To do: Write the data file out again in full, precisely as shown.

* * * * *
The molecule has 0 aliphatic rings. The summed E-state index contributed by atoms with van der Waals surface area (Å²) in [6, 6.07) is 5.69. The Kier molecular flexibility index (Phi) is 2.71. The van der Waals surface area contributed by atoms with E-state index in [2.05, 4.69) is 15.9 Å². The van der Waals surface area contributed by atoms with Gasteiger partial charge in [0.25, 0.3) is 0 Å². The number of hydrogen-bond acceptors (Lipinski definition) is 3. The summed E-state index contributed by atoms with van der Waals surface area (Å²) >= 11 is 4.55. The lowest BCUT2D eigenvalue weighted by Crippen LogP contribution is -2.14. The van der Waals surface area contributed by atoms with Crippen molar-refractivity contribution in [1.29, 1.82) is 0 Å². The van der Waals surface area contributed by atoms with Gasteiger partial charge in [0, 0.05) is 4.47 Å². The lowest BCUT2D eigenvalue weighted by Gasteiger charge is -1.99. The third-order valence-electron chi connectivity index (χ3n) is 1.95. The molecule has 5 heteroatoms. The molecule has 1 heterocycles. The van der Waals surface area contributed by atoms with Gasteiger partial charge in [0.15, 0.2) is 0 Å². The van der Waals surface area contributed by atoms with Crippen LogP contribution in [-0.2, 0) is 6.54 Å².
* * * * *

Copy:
The molecule has 0 aliphatic rings. The summed E-state index contributed by atoms with van der Waals surface area (Å²) in [6, 6.07) is 5.69. The Kier molecular flexibility index (Phi) is 2.71. The van der Waals surface area contributed by atoms with E-state index in [2.05, 4.69) is 15.9 Å². The van der Waals surface area contributed by atoms with Gasteiger partial charge in [0.25, 0.3) is 0 Å². The number of hydrogen-bond acceptors (Lipinski definition) is 3. The summed E-state index contributed by atoms with van der Waals surface area (Å²) >= 11 is 4.55. The lowest BCUT2D eigenvalue weighted by Crippen LogP contribution is -2.14. The van der Waals surface area contributed by atoms with Crippen molar-refractivity contribution in [1.29, 1.82) is 0 Å². The van der Waals surface area contributed by atoms with Gasteiger partial charge in [0, 0.05) is 4.47 Å². The lowest BCUT2D eigenvalue weighted by Gasteiger charge is -1.99. The third-order valence-electron chi connectivity index (χ3n) is 1.95. The molecule has 5 heteroatoms. The molecule has 1 heterocycles. The van der Waals surface area contributed by atoms with Gasteiger partial charge in [0.15, 0.2) is 0 Å². The van der Waals surface area contributed by atoms with Crippen LogP contribution in [-0.2, 0) is 6.54 Å².